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Chapter 3

Chapter 3 - Forces.docx

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Western University
Physics 1301A/B
Martin Zinke- Allmang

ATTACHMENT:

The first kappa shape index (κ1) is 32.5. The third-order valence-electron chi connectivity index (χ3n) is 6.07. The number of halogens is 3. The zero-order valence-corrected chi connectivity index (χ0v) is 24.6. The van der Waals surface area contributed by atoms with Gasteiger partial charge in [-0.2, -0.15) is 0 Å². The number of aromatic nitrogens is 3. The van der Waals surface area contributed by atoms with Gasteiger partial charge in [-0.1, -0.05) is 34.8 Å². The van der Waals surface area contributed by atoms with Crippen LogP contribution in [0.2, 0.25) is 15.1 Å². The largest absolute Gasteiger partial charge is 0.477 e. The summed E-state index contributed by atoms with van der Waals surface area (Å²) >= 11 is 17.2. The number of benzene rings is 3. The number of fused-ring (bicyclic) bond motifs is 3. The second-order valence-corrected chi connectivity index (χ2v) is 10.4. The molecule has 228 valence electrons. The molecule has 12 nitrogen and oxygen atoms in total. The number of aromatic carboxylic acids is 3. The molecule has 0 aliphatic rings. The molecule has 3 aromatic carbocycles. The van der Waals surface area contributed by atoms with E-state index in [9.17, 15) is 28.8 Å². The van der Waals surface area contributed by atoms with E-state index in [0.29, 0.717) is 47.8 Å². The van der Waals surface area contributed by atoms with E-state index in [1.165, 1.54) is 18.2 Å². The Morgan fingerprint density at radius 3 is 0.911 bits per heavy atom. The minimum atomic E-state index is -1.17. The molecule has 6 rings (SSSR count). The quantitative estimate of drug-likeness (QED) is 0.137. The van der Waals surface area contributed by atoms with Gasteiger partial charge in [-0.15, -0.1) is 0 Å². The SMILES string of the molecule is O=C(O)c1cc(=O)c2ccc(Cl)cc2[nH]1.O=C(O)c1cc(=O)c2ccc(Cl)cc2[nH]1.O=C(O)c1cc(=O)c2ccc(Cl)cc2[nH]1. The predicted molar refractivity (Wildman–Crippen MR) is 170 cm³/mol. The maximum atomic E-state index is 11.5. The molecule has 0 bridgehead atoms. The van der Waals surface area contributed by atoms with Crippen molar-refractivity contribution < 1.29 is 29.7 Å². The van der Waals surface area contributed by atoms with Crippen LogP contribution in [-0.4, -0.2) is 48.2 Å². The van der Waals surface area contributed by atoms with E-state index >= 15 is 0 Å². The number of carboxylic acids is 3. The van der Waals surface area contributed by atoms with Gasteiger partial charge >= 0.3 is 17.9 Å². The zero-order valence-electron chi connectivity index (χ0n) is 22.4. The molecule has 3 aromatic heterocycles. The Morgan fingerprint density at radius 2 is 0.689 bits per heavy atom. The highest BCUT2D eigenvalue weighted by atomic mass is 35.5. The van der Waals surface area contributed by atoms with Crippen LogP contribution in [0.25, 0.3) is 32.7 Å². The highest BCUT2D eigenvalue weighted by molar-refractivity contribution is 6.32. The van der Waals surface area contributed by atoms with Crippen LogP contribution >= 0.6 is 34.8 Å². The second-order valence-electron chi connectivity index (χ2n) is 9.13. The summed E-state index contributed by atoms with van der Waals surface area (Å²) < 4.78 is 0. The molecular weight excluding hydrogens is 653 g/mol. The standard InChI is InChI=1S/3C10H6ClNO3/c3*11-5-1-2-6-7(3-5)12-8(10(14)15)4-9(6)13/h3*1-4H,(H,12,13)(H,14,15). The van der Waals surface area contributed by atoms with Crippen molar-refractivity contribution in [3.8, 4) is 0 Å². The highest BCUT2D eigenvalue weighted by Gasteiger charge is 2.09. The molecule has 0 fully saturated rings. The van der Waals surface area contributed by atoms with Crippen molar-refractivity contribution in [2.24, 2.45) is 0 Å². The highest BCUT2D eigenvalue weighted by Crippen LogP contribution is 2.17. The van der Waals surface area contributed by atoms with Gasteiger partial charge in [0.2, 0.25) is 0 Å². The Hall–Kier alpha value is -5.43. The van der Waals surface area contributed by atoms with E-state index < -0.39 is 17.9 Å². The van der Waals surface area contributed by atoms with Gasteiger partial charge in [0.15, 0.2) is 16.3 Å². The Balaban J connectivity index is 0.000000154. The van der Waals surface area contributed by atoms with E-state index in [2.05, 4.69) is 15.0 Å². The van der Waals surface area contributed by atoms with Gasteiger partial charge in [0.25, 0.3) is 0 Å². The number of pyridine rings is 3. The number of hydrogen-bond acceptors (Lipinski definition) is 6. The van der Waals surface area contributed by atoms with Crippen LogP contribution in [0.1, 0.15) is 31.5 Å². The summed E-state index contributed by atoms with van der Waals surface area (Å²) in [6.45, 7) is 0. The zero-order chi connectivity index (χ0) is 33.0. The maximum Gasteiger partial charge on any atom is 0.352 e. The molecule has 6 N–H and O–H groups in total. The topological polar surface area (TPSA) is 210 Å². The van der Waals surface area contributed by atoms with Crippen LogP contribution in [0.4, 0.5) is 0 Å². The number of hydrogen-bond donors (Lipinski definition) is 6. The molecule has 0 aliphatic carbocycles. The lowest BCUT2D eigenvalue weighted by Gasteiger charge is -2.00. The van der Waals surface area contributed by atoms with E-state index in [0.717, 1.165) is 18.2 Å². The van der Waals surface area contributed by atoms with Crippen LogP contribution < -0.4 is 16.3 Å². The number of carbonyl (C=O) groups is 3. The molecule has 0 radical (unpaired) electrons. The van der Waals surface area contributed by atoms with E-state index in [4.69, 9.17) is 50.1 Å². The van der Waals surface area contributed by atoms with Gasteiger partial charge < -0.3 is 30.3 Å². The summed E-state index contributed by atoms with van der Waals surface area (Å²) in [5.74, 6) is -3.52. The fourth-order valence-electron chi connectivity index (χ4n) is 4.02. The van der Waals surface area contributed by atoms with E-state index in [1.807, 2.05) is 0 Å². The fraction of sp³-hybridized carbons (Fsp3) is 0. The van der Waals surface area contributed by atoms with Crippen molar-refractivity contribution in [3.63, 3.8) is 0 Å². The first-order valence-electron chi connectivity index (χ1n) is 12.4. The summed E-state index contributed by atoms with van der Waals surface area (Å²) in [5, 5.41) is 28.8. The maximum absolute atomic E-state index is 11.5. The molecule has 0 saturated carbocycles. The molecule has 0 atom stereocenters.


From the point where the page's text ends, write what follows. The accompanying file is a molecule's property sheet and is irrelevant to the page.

Chapter 3: Forces  Force: defined by the interaction between separate objects  Mainly characterized by its two quantitative properties: magnitude and direction  Categorized as either contact forces or contact-free forces  4 fundamental forces: gravity, electromagnetics, strong nuclear force, weak nuclear force  Contact-free forces; don’t require any direct contact between objects, also called field forces  Field forces can be long-range forces  Forces dealt with daily are non-fundamental except for gravity; also called convenience forces  Contact forces such as tension, normal, or muscle forces  Contact forces act only when physical contact between the objects is established  Laws of mechanics (kinematics & dynamics) allow for the understanding of the anatomical design and physiological function of muscles as a source of forces, and the skeleton as the frame on which these forces act  Organisms have a range of receptors called mechano-receptors that detect external forces directly or by measuring the resulting acceleration  Necessary conditions of the widely-accepted definition of life:  Metabolism & growth  Recognition of external stimuli, combined with the ability to respond  Reproduction  Locomotion isn’t a direct response of the organism to external stimuli, but it is one possible consequence of the primary response, which is to exert a force  Organisms tend to exert forces to prevent motion (e.g. when we hold objects or keep our body in a particular posture) 3.1: Muscles as an Origin of Forces  Muscle Tissues: distinguished in anatomy on the basis of their structural differences, and in physiology on the basis of their functional purposes  3 categories:  Skeletal muscles that are attached to the bones  Smooth muscles that surround abdominal organs & blood vessels  Cardiac muscles that operate the heart  Skeletal muscles’ actions relate most directly to the everyday experience with our bodies  Skeletal muscle: attached to the skeleton, mostly by tendons; responsible for skeletal movement  When skeletal muscles contract, the bone doesn’t always move; contraction of skeletal muscle is under voluntary control  When biceps contract, it flexes the joint; thus a biceps is called a flexor  Simultaneously, the triceps contracts & the arm is extended at the elbow joint, thus it is called an extensor  All muscles, regardless of their type, work in pairs because they can contract but cannot stretch themselves; Muscle can pull but cannot push  The need for two complementary sets of muscles = rooted in the physical mechanism of muscle action: a muscle can only contract actively, but then has to be stretch passively as another muscle contracts; this is called antagonistic action  When the biceps contracts, the triceps relaxes, and vice versa; always opposite -> antagonistic pair  Although muscle action always exerts a force on a component of the skeleton, it doesn’t necessarily cause locomotion  Skeletal muscles consist of bundles of fibres running the length of the muscle  Each fibre is a cell subdivided into smaller repetitive units called myofibrils  Muscle cells contain about 100 myofibrils  Myofibril divided in the elongated direction into sarcomeres, the basic contractile units of the muscle  Sarcomere = smallest structural unit in the muscle that can contract  A sarcomeric unit is confined by both ends by stiff Z-discs  Sarcomere made up of 2 types of protein filaments: Actin and Myosin  Run alternatively parallel to each other, but are not joined  Actin Filaments: anchored in the Z-discs & extend on both sides  Myosin Filaments: Bridge the gap between the actin filaments of two adjacent Z-discs  Myosin consists of a tail & a specialized binding head called the myosin head  Actin contains binding sites for myosin  Each myosin filament is surrounded by 6 actin filaments  Actin proteins allow the cell to bear tensile (pulling) forces  Myosin protein acts as a motor molecule by walking along the actin rods  Microscopic mechanism of muscle contraction is called the sliding filament model  As a muscle contracts, the myosin filaments bind via the myosin heads onto the actin filaments, forming chemical bonds called cross-bridges  After myosin heads hook onto the actins, the myosin filaments pull the actin filaments toward the centre of the sarcomere  The binding of myosin to actin by the myosin heads causes a release of energy, resulting in the myosin head swiveling, pulling the myosin filament over the actin filament  As the actin filaments slide over the myosin filaments, the length of the entire sarcomere is shortened  The collective shortening of the sarcomeres in many myofibrils causes muscle contraction  The sliding motions causes the muscle to contract, producing force  When the myosin filament hits the Z-discs on both sides, a further shortening of the muscle would require filament crumbling, which doesn’t occur  Each sarcomere, and thus each muscle, can shorten by slightly more than 20%  When a sarcomere is elongated by more than 35%, overstretching occurs, but there are mechanisms that protect muscles from this  In vertebrates, muscles aren’t directly connected to bones, but extend as connective tissues called tendons, which are attached to the bones  The force of the muscle is transferred to the bone via a tendon  Tendons act like extremely strong strings that are flexible, but don’t’ stretch  Made of large strands of white, fibrous proteins called collagen  Different from muscle tissue, bur originates within the muscle to provide maximum strength  Achilles tendon: the thickets & strongest tendon in the body, extending from the calf muscle to the heel bone 3.2: What is a Force?  Muscles, tendons and bones are three separate tissues that interact as a particular functional group 3.2.1: Force  A force is a push or a pull exerted on an object, resulting from the interaction between two objects  When a ball is in the air, neither you or the wall have an effect on the wall  In the broadest definition:  A force represents the interaction of two distinguishable objects.  The calf muscle cannot exert a contact force on the heel bone because the muscle and the bone are not in contact with each other  The tendon creates this contact; thus, the calf muscle exerts a force on the Achilles tendon, and in turn, the Achilles tendon exerts a force on the heel bone  There is no single isolated force, all forces act in pairs  When two forces of interaction are applied on two different objects that are interacting, the forces of the pair are acting on two different objects  They are called interaction pair forces 3.3: Properties of a Force  A force must be exerted on a material object  Forces are not applied spontaneously; something is pushing or pulling these objects  Therefore, force must also be applied by a material object  For any force, you must be able to identify both the object that exerts the force and the object upon which the force is exerted  Force not only has a magnitude, but it also has direction; it is a vector quantity General Properti